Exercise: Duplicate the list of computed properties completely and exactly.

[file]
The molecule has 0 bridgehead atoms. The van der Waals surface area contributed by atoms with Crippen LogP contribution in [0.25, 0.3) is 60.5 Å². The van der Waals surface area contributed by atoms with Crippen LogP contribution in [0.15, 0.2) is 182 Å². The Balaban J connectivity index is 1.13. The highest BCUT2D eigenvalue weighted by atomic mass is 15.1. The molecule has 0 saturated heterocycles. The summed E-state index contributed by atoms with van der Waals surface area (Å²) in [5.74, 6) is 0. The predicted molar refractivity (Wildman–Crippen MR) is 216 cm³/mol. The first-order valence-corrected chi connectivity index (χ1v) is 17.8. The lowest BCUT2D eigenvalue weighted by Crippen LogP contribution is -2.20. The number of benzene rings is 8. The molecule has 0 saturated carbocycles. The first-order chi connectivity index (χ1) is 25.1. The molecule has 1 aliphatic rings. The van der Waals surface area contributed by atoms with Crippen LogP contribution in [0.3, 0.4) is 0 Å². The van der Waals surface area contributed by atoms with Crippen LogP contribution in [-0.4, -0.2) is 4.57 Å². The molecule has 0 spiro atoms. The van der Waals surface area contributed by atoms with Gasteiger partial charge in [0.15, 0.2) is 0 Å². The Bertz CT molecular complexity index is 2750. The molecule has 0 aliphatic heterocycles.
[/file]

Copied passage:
The molecule has 0 bridgehead atoms. The van der Waals surface area contributed by atoms with Crippen LogP contribution in [0.25, 0.3) is 60.5 Å². The van der Waals surface area contributed by atoms with Crippen LogP contribution in [0.15, 0.2) is 182 Å². The Balaban J connectivity index is 1.13. The highest BCUT2D eigenvalue weighted by atomic mass is 15.1. The molecule has 0 saturated heterocycles. The summed E-state index contributed by atoms with van der Waals surface area (Å²) in [5.74, 6) is 0. The predicted molar refractivity (Wildman–Crippen MR) is 216 cm³/mol. The first-order valence-corrected chi connectivity index (χ1v) is 17.8. The lowest BCUT2D eigenvalue weighted by Crippen LogP contribution is -2.20. The number of benzene rings is 8. The molecule has 0 saturated carbocycles. The first-order chi connectivity index (χ1) is 25.1. The molecule has 1 aliphatic rings. The van der Waals surface area contributed by atoms with Crippen LogP contribution in [0.3, 0.4) is 0 Å². The van der Waals surface area contributed by atoms with Crippen LogP contribution in [-0.4, -0.2) is 4.57 Å². The molecule has 0 spiro atoms. The van der Waals surface area contributed by atoms with Gasteiger partial charge in [0.15, 0.2) is 0 Å². The Bertz CT molecular complexity index is 2750. The molecule has 0 aliphatic heterocycles.